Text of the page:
Kamina Johnson Smith | All hands on deck with Windrush
The editorial of Sunday, September 9, 2018 concerning the Windrush crisis has presented an opportunity to share some details on the Government's response to this truly tragic situation.
Jamaica's high commissioner in London, along with the other members of the CARICOM caucus, had, over time, consistently petitioned the British government to respond to the situation at the highest level. Most recently, on the occasion of his visit to London for the Commonwealth Heads of Government Meeting, Prime Minister Holness, along with other CARICOM heads, met with British Prime Minister Theresa May in April.
Speaking on behalf of his CARICOM colleagues, Prime Minister Holness stressed the importance of outlining clear procedural steps that would ensure that the rights of the Caribbean migrants are restored, as well as the critical importance of the payment of compensation to affected persons.
By the end of April, the Consular Affairs Department of the ministry had begun a process of identifying potential Windrush victims and bringing them to the attention of the British High Commission. Our high commission in London was similarly engaged in advising and guiding our nationals to the Windrush Task Force to pursue their claims to British citizenship and compensation.
In our efforts to identify persons affected, we ran advertisements in Jamaica in the two main daily newspapers, on our website, and on social-media platforms. This process resulted in a list of 35 individuals, who were each interviewed and referred to the British High Commission. We have also provided assistance to the British High Commission in identifying contact information, including next of kin for several persons, with the assistance of the Passport, Immigration and Citizenship Agency and the Registrar General's Department.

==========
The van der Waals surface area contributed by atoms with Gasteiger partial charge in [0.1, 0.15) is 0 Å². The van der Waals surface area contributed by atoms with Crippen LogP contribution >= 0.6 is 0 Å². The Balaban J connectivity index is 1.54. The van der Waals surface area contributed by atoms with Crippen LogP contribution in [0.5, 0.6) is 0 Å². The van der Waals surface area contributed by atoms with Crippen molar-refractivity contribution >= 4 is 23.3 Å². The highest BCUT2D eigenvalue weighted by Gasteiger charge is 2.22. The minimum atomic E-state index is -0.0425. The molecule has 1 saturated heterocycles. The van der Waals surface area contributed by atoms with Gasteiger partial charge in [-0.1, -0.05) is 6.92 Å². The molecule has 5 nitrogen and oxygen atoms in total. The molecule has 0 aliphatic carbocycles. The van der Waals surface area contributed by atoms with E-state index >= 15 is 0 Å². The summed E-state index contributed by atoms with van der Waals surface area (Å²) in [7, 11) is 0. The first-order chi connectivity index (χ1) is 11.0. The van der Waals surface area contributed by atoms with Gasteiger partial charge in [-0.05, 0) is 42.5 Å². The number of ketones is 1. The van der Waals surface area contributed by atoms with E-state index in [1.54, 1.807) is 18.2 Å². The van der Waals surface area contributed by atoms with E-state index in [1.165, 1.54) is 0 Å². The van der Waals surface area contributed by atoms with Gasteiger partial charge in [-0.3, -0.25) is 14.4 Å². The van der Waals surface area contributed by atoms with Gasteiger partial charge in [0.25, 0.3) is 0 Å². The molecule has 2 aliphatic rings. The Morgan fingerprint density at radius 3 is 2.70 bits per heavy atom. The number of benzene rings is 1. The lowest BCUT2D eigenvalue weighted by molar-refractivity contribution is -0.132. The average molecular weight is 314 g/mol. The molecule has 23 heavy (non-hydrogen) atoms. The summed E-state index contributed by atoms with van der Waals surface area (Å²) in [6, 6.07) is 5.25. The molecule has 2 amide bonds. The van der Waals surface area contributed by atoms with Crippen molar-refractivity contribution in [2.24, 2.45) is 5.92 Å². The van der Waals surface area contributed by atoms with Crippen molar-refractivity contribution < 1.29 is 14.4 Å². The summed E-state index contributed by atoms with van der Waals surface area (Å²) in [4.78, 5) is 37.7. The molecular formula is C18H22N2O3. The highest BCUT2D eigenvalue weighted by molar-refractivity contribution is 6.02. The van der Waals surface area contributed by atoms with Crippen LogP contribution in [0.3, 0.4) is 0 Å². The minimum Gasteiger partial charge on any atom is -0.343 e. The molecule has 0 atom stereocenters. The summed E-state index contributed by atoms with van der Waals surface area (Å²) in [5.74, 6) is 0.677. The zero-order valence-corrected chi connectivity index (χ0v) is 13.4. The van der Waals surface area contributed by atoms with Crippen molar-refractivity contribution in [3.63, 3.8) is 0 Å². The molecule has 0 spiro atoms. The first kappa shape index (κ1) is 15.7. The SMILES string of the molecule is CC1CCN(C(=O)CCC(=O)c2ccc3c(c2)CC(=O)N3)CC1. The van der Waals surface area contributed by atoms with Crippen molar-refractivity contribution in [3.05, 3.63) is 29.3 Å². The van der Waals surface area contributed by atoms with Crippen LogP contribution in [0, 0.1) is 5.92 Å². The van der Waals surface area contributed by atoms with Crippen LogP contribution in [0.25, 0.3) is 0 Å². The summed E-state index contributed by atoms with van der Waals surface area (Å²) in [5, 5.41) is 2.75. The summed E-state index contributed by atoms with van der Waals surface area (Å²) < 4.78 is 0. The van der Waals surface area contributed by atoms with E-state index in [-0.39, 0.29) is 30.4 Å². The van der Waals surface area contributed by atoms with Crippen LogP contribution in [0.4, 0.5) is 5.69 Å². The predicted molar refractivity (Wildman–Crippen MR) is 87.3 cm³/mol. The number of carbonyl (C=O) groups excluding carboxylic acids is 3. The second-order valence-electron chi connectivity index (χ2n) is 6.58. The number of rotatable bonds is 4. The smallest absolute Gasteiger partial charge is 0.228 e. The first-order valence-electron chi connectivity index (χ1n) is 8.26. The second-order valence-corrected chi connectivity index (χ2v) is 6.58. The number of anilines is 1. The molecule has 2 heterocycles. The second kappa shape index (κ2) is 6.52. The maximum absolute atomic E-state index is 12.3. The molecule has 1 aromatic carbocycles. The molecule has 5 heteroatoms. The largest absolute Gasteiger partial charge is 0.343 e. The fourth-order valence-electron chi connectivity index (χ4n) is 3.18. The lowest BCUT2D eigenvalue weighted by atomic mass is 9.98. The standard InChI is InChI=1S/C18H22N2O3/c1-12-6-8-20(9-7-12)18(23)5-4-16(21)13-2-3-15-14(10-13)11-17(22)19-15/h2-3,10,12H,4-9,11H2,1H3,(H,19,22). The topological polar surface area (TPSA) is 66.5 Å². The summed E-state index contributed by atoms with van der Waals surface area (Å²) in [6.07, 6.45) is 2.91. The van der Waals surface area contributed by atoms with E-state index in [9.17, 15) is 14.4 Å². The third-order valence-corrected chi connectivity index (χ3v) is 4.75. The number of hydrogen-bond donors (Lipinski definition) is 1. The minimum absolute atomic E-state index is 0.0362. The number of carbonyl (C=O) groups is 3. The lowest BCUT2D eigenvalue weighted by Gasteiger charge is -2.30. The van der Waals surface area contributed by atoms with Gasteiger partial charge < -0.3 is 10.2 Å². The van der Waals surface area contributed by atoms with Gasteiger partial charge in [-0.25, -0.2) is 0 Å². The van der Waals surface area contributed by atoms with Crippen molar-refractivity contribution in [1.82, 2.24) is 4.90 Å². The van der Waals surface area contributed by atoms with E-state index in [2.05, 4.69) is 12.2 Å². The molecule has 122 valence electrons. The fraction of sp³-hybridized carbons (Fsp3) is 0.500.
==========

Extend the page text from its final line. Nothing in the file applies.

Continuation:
Through our direct interventions with the British Government, we are aware that three individuals have been issued with entry clearance for the UK; another four applications for entry clearance are being considered; seven persons were invited to submit entry clearance applications; two were advised to apply to have their deportation orders revoked, with a view to regularising their immigration status; and only two were deemed ineligible as Windrush cases. Efforts are being made to have the other cases addressed.
In ensuring that the matter continued to retain the highest level of attention, Prime Minister Holness wrote to Prime Minister May to follow up on the issues raised in their April meeting and the assurances received. The minister of state, Senator Pearnel Charles Jr, and I have maintained dialogue with our ministerial counterparts in the UK and take every opportunity to pursue just and fair redress for all affected Jamaicans.
In seeking to design a compensation scheme for victims, the British government established a 'call for evidence' from victims, under the leadership of Martin Forde, QC, of Caribbean heritage. The aim is to secure information on the impact, losses incurred and potential value of a compensation scheme for victims.
We are currently working with our diaspora in the UK and consulting with the Attorney General's Chambers to make inputs towards a document on the proposed design of the compensation scheme published by the Home Office, for which stakeholders have been invited to make submissions. By so doing, we want to ensure that the interests of our affected nationals are protected.
We continue to carefully monitor and offer our support to nationals affected by this tragic situation and I have been briefed regularly on developments as they unfold. Just last week, the ministry was instrumental in having expedited attention given by the British High Commission to a Windrush senior citizen with a family emergency in the UK, which included absorption of the cost of her travel, as well as visas for three accompanying family members. We hope that through our ongoing efforts, other persons whose cases are deserving of attention will be identified.
A resolution of the Windrush immigration situation, including fair and just compensation for victims, remains a high priority for the Government of Jamaica. We are confident that the British government will deliver on its commitment to that end.
- Kamina Johnson Smith is minister of foreign affairs and foreign trade. Email feedback to email@example.com.